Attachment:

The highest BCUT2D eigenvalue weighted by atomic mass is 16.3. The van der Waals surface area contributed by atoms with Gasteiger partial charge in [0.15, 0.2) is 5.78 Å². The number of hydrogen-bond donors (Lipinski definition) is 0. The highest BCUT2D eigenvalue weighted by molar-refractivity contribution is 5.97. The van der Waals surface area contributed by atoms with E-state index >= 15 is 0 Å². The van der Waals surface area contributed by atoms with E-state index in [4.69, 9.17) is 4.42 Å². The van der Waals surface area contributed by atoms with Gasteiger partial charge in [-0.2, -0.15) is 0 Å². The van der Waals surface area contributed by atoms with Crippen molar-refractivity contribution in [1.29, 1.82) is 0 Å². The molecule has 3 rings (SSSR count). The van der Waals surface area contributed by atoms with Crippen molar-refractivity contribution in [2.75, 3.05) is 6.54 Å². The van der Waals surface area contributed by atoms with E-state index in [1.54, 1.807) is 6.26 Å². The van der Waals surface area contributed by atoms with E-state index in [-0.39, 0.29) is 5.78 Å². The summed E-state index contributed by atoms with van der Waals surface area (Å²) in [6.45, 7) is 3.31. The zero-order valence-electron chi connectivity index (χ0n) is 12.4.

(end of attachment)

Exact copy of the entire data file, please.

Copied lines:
The highest BCUT2D eigenvalue weighted by atomic mass is 16.3. The van der Waals surface area contributed by atoms with Gasteiger partial charge in [0.15, 0.2) is 5.78 Å². The number of hydrogen-bond donors (Lipinski definition) is 0. The highest BCUT2D eigenvalue weighted by molar-refractivity contribution is 5.97. The van der Waals surface area contributed by atoms with E-state index >= 15 is 0 Å². The van der Waals surface area contributed by atoms with E-state index in [4.69, 9.17) is 4.42 Å². The van der Waals surface area contributed by atoms with Gasteiger partial charge in [-0.2, -0.15) is 0 Å². The van der Waals surface area contributed by atoms with Crippen molar-refractivity contribution in [1.29, 1.82) is 0 Å². The molecule has 3 rings (SSSR count). The van der Waals surface area contributed by atoms with Crippen molar-refractivity contribution in [2.75, 3.05) is 6.54 Å². The van der Waals surface area contributed by atoms with E-state index in [1.54, 1.807) is 6.26 Å². The van der Waals surface area contributed by atoms with E-state index in [-0.39, 0.29) is 5.78 Å². The summed E-state index contributed by atoms with van der Waals surface area (Å²) in [6.45, 7) is 3.31. The zero-order valence-electron chi connectivity index (χ0n) is 12.4.